Synopses & Reviews
Drawing on his own combat experience with the Union forces, John W. De Forest crafted a war novel like nothing before it in the annals of American literature. His first-hand knowledge of "the wilderness of death" made its way on to the pages of his riveting novel with devastating effect. Whether depicting the tedium before combat, the unspoken horror of battle, or the grisly butchery of the field hospital, De Forest broke new ground, anticipating the realistic war writings of Ernest Hemingway, Norman Mailer, and Tim O'Brien.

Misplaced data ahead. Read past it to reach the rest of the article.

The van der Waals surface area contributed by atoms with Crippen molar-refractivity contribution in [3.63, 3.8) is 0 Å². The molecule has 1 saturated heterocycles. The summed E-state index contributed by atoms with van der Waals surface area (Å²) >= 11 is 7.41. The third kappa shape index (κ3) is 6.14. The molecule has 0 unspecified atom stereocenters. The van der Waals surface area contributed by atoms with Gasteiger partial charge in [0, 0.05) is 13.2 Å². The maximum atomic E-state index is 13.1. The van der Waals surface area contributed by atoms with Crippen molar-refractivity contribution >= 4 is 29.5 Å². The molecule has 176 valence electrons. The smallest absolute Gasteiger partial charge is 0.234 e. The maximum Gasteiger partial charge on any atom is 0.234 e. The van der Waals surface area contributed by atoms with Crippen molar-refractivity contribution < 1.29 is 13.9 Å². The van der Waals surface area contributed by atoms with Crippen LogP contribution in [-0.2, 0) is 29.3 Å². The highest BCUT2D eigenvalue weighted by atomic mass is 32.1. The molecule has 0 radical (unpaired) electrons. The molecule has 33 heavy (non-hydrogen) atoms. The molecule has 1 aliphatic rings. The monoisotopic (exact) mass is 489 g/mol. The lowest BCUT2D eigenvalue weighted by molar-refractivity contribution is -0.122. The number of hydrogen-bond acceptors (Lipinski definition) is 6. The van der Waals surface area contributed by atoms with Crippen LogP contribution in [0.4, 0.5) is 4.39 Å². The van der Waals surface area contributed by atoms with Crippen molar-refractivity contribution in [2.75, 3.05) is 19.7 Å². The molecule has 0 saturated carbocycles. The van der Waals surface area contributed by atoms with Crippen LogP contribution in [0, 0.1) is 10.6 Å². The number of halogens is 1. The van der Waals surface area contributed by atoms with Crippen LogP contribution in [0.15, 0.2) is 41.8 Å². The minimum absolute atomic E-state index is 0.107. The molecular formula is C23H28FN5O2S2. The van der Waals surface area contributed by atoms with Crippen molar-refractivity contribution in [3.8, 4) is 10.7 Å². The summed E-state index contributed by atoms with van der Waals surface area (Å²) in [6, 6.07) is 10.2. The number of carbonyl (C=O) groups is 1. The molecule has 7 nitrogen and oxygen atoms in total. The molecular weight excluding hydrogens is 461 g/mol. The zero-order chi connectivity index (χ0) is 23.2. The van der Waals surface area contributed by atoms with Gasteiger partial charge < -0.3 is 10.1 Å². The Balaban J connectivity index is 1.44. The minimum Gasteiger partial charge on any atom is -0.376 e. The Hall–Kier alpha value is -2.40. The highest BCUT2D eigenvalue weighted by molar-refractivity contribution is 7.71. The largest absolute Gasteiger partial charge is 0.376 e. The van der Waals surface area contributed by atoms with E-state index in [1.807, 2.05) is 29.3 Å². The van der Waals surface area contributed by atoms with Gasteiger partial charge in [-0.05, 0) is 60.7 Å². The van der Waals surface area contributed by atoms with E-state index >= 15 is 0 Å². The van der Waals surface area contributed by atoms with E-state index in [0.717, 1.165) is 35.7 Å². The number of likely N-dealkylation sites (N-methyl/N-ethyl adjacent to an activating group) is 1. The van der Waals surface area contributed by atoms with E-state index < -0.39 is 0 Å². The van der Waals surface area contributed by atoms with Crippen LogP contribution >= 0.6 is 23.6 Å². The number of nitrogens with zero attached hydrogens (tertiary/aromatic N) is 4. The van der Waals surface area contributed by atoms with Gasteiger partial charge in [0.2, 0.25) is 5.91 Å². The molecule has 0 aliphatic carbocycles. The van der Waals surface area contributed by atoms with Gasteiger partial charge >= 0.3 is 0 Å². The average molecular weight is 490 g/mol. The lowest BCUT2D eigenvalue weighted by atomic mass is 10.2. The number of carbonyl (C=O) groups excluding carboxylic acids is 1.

A commercial failure in its own day, De Forest's story was praised by Henry James and William Dean Howells, who, comparing it favorably to War and Peace, acclaimed the book "one of the best American novels ever written."
About the Author
Gary Scharnhorst is editor of American Literary Realism and editor in alternating years of the research annual American Literary Scholarship.